VIRGIN GALACTIC. XCOR Airspace. Reaction Engines. Airbus. These are only the most recognisable names among a growing number of companies on the frontier of a new space race.
Unlike the original space race, which involved large, resource-rich states competing for the glory of getting there first, this one is private and commercial, focusing on space tourism, lower cost satellites and the development of space access.
Despite the lowest published price for a trip into space being $95,000 (£56,000) with XCOR, hundreds of people have already signed up for it and demand for satellite launches is expected to grow as spaceplane technology evolves.
To ensure the UK captures a share of these markets, which it estimates could be worth up to £40 billion and employ as many as 100,000 people by 2030, the government wants to create the first spaceport in the UK by 2018 and foster collaboration with the likes of Spaceport America, Spaceport Sweden and Spaceport Indiana. Ministers believe having a spaceport would make the UK a very attractive location in Europe for spaceplane operators and potentially lead to direct technology spillovers.
The evidence is compelling – existing spaceports demonstrate rapid and local development of high technology businesses and training services. Further down the line, a spaceport could provide opportunities for highly advanced manufacturing. Last month, the government selected eight civil and military aerodromes across the country with the clear potential to take on this prestigious mantle.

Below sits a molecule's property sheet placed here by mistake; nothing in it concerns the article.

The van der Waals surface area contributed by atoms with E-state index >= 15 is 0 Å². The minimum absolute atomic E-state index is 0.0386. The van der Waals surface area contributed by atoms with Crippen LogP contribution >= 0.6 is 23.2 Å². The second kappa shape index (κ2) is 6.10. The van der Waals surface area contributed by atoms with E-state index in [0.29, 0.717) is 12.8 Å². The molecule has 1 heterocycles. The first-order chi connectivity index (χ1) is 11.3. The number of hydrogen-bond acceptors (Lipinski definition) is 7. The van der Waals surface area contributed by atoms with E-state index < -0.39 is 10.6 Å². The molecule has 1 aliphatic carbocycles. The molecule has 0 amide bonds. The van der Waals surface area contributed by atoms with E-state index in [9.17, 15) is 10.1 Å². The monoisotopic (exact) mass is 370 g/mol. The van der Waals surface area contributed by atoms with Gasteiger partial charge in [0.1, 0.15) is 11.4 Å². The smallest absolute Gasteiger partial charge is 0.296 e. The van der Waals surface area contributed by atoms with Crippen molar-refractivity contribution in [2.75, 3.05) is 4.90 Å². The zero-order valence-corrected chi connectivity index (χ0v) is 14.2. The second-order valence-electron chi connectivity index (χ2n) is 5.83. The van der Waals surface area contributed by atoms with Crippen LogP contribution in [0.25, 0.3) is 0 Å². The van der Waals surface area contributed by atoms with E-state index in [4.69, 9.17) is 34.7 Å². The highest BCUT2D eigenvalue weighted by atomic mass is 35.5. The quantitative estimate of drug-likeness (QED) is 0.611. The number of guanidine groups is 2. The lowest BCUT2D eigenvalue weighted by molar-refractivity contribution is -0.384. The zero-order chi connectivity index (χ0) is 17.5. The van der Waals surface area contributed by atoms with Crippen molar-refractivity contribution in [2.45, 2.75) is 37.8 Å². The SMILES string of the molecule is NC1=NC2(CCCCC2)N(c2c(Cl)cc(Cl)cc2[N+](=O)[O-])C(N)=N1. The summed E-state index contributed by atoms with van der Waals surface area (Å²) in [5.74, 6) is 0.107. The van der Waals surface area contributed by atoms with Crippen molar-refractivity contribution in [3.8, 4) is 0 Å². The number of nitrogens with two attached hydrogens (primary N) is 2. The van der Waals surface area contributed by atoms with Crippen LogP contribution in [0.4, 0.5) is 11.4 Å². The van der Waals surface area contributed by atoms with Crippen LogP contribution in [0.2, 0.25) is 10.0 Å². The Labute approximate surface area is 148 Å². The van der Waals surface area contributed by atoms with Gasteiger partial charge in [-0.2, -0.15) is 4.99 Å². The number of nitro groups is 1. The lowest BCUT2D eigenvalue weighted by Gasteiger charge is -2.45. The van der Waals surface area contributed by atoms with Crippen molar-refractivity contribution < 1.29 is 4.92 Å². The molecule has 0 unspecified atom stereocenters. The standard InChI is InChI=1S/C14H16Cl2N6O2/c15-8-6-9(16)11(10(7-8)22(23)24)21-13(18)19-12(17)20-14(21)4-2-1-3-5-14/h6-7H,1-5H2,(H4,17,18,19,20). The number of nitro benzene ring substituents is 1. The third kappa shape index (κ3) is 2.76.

It is gratifying for us here in Moray Speyside that two of the sites identified were RAF Lossiemouth and the former RAF Kinloss base, which is now Kinloss Army Barracks. In total, six of the eight were in Scotland.
The criteria for the final selection, to be made next spring, are that the site must:
• Be located away from densely populated areas and congested airspace, allowing for segregated airspace so spaceflights can be managed safely.
• Have good meteorological conditions (low crosswinds and a high number of days with little or no cloud cover).
• Be accessible via good transport links (for space tourists and component parts).
• Possess a runway of at least 3,000m or one capable of being extended to that length.
We believe that with our fabulous weather, uncongested airspace, skilled workforce and economic dynamism, Moray Speyside is an extremely credible contender.
As consultations take place, we will be emphasising the benefits from locating here – skills base, accessibility, location and facilities. Given the tight timetable, it is worth noting the aviation infrastructure at Kinloss is modern, with widened, hardened taxiways. The runway has been maintained to allow its use by RAF Lossiemouth. The potential exists to extend the runway.
Our initial analysis of existing spaceports would suggest the space industry will require demanding ground handling facilities. Kinloss has the hard standings and hangar space to complement large and heavy aircraft ground manoeuvres and space industry support. In addition, there are a number of ex-aviation technicians who commute to Aberdeen for the oil and gas industry.
As well as our aviation experience, we are accustomed to playing a key role in significant global industries such as oil and gas and whisky.
We are now home to well-established global, hi-tech businesses such as Accunostics and ATOS. Moray Speyside is a very positive place and our population growth is the fastest of any local authority area in Scotland. Among the key objectives of the MEP, whose partners include Moray Council, HIE, the Moray Strategic Business Forum, Moray Chamber of Commerce and Moray College UHI, is diversifying the region’s economy.
The advent of a spaceport would be a fantastic business opportunity for Moray Speyside and everyone will be working tremendously hard to persuade the government to locate it here.
• John Cowe is chairman of the Moray Economic Partnership